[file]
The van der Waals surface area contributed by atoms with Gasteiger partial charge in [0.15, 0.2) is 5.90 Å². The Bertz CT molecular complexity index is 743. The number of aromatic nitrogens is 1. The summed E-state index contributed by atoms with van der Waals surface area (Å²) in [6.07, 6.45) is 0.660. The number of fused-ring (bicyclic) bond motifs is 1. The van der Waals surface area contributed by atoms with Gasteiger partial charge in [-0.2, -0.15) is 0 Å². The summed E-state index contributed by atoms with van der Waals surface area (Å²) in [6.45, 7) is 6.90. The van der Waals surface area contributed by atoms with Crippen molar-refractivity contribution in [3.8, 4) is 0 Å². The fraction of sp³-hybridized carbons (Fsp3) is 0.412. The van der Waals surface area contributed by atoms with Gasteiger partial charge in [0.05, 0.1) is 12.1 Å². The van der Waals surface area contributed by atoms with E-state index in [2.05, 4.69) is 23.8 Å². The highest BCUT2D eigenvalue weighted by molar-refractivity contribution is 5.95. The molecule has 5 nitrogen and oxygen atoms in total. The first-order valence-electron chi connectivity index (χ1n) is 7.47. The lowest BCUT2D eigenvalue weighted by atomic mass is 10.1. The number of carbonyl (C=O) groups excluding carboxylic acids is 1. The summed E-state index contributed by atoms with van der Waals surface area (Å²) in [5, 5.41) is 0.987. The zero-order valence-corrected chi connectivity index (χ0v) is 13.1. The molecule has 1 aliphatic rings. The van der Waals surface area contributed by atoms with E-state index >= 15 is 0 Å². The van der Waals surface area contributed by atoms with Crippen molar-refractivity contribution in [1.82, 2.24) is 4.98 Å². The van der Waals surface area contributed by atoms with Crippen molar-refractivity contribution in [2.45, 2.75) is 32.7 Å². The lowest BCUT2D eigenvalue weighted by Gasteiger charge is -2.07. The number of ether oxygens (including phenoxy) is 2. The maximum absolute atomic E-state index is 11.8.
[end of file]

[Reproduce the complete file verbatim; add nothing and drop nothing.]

The van der Waals surface area contributed by atoms with Gasteiger partial charge in [0.15, 0.2) is 5.90 Å². The Bertz CT molecular complexity index is 743. The number of aromatic nitrogens is 1. The summed E-state index contributed by atoms with van der Waals surface area (Å²) in [6.07, 6.45) is 0.660. The number of fused-ring (bicyclic) bond motifs is 1. The van der Waals surface area contributed by atoms with Gasteiger partial charge in [-0.2, -0.15) is 0 Å². The summed E-state index contributed by atoms with van der Waals surface area (Å²) in [6.45, 7) is 6.90. The van der Waals surface area contributed by atoms with Crippen molar-refractivity contribution in [3.8, 4) is 0 Å². The fraction of sp³-hybridized carbons (Fsp3) is 0.412. The van der Waals surface area contributed by atoms with Gasteiger partial charge in [0.05, 0.1) is 12.1 Å². The van der Waals surface area contributed by atoms with E-state index in [2.05, 4.69) is 23.8 Å². The highest BCUT2D eigenvalue weighted by molar-refractivity contribution is 5.95. The molecule has 5 nitrogen and oxygen atoms in total. The first-order valence-electron chi connectivity index (χ1n) is 7.47. The lowest BCUT2D eigenvalue weighted by atomic mass is 10.1. The number of carbonyl (C=O) groups excluding carboxylic acids is 1. The summed E-state index contributed by atoms with van der Waals surface area (Å²) in [5, 5.41) is 0.987. The zero-order valence-corrected chi connectivity index (χ0v) is 13.1. The molecule has 1 aliphatic rings. The van der Waals surface area contributed by atoms with E-state index >= 15 is 0 Å². The van der Waals surface area contributed by atoms with Crippen molar-refractivity contribution in [1.82, 2.24) is 4.98 Å². The van der Waals surface area contributed by atoms with Crippen molar-refractivity contribution in [2.45, 2.75) is 32.7 Å². The lowest BCUT2D eigenvalue weighted by Gasteiger charge is -2.07. The number of ether oxygens (including phenoxy) is 2. The maximum absolute atomic E-state index is 11.8.